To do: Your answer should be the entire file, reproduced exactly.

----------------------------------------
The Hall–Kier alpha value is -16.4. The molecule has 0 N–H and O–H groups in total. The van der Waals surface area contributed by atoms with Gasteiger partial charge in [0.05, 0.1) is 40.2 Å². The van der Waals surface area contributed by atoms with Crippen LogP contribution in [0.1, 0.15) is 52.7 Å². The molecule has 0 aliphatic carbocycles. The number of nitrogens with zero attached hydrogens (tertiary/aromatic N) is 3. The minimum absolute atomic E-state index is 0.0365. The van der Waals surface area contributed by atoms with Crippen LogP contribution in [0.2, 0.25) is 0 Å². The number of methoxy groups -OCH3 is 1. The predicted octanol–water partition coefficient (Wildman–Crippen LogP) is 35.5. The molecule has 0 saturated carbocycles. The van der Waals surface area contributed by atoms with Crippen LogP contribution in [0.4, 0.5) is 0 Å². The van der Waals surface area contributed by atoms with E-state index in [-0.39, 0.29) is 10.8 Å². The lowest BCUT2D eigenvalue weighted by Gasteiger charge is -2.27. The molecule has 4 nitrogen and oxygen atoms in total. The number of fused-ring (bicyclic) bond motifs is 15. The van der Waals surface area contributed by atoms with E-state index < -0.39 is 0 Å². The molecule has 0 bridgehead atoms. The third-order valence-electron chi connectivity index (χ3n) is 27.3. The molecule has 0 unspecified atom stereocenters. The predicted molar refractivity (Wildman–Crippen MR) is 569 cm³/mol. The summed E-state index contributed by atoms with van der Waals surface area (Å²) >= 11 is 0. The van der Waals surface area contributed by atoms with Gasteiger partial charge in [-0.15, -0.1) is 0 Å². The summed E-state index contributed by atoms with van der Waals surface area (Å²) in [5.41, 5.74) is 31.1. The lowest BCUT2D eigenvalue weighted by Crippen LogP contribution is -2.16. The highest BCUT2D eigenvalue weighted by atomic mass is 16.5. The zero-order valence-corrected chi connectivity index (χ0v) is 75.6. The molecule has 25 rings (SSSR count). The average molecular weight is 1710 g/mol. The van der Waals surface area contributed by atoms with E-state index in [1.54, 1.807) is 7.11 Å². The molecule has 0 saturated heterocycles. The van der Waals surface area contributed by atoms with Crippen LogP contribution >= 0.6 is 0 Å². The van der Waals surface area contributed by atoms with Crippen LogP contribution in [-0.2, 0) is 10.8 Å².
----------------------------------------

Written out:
The Hall–Kier alpha value is -16.4. The molecule has 0 N–H and O–H groups in total. The van der Waals surface area contributed by atoms with Gasteiger partial charge in [0.05, 0.1) is 40.2 Å². The van der Waals surface area contributed by atoms with Crippen LogP contribution in [0.1, 0.15) is 52.7 Å². The molecule has 0 aliphatic carbocycles. The number of nitrogens with zero attached hydrogens (tertiary/aromatic N) is 3. The minimum absolute atomic E-state index is 0.0365. The van der Waals surface area contributed by atoms with Crippen LogP contribution in [0.2, 0.25) is 0 Å². The number of methoxy groups -OCH3 is 1. The predicted octanol–water partition coefficient (Wildman–Crippen LogP) is 35.5. The molecule has 0 saturated carbocycles. The van der Waals surface area contributed by atoms with Crippen LogP contribution in [0.4, 0.5) is 0 Å². The van der Waals surface area contributed by atoms with E-state index in [-0.39, 0.29) is 10.8 Å². The lowest BCUT2D eigenvalue weighted by Gasteiger charge is -2.27. The molecule has 4 nitrogen and oxygen atoms in total. The number of fused-ring (bicyclic) bond motifs is 15. The van der Waals surface area contributed by atoms with E-state index < -0.39 is 0 Å². The molecule has 0 bridgehead atoms. The third-order valence-electron chi connectivity index (χ3n) is 27.3. The molecule has 0 unspecified atom stereocenters. The predicted molar refractivity (Wildman–Crippen MR) is 569 cm³/mol. The summed E-state index contributed by atoms with van der Waals surface area (Å²) >= 11 is 0. The van der Waals surface area contributed by atoms with Gasteiger partial charge in [-0.15, -0.1) is 0 Å². The summed E-state index contributed by atoms with van der Waals surface area (Å²) in [5.41, 5.74) is 31.1. The lowest BCUT2D eigenvalue weighted by Crippen LogP contribution is -2.16. The highest BCUT2D eigenvalue weighted by atomic mass is 16.5. The zero-order valence-corrected chi connectivity index (χ0v) is 75.6. The molecule has 25 rings (SSSR count). The average molecular weight is 1710 g/mol. The van der Waals surface area contributed by atoms with E-state index in [1.54, 1.807) is 7.11 Å². The molecule has 0 saturated heterocycles. The van der Waals surface area contributed by atoms with Crippen LogP contribution >= 0.6 is 0 Å². The van der Waals surface area contributed by atoms with Crippen LogP contribution in [-0.2, 0) is 10.8 Å².